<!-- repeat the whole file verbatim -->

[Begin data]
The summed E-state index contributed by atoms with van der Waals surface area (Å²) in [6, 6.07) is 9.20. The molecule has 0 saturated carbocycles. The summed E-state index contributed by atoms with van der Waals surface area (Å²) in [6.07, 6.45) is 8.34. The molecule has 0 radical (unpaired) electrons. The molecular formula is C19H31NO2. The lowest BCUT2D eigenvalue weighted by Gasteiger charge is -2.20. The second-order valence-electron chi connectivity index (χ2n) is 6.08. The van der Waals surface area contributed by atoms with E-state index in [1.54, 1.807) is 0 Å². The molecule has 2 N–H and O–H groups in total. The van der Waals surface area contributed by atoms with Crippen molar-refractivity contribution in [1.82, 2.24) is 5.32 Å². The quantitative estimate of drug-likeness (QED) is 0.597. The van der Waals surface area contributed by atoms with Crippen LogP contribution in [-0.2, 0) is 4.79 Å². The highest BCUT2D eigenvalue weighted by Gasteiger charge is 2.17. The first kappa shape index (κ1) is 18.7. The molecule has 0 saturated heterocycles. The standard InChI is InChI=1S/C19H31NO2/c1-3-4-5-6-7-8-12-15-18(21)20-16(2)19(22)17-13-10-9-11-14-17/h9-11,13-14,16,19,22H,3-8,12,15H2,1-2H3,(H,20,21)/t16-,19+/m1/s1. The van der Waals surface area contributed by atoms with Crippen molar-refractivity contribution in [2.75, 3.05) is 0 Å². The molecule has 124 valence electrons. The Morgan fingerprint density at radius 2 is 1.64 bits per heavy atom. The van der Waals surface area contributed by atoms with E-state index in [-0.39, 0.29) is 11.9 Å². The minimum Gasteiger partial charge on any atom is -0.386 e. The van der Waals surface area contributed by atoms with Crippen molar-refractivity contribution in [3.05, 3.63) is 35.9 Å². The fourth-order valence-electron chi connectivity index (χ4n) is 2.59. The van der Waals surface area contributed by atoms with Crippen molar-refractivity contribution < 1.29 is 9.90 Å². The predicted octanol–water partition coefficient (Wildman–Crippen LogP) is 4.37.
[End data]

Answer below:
The summed E-state index contributed by atoms with van der Waals surface area (Å²) in [6, 6.07) is 9.20. The molecule has 0 saturated carbocycles. The summed E-state index contributed by atoms with van der Waals surface area (Å²) in [6.07, 6.45) is 8.34. The molecule has 0 radical (unpaired) electrons. The molecular formula is C19H31NO2. The lowest BCUT2D eigenvalue weighted by Gasteiger charge is -2.20. The second-order valence-electron chi connectivity index (χ2n) is 6.08. The van der Waals surface area contributed by atoms with E-state index in [1.54, 1.807) is 0 Å². The molecule has 2 N–H and O–H groups in total. The van der Waals surface area contributed by atoms with Crippen molar-refractivity contribution in [1.82, 2.24) is 5.32 Å². The quantitative estimate of drug-likeness (QED) is 0.597. The van der Waals surface area contributed by atoms with Crippen LogP contribution in [-0.2, 0) is 4.79 Å². The highest BCUT2D eigenvalue weighted by Gasteiger charge is 2.17. The first kappa shape index (κ1) is 18.7. The molecule has 0 saturated heterocycles. The standard InChI is InChI=1S/C19H31NO2/c1-3-4-5-6-7-8-12-15-18(21)20-16(2)19(22)17-13-10-9-11-14-17/h9-11,13-14,16,19,22H,3-8,12,15H2,1-2H3,(H,20,21)/t16-,19+/m1/s1. The van der Waals surface area contributed by atoms with Crippen molar-refractivity contribution in [2.75, 3.05) is 0 Å². The molecule has 124 valence electrons. The Morgan fingerprint density at radius 2 is 1.64 bits per heavy atom. The van der Waals surface area contributed by atoms with E-state index in [-0.39, 0.29) is 11.9 Å². The minimum Gasteiger partial charge on any atom is -0.386 e. The van der Waals surface area contributed by atoms with Crippen molar-refractivity contribution in [3.05, 3.63) is 35.9 Å². The fourth-order valence-electron chi connectivity index (χ4n) is 2.59. The van der Waals surface area contributed by atoms with Crippen molar-refractivity contribution < 1.29 is 9.90 Å². The predicted octanol–water partition coefficient (Wildman–Crippen LogP) is 4.37.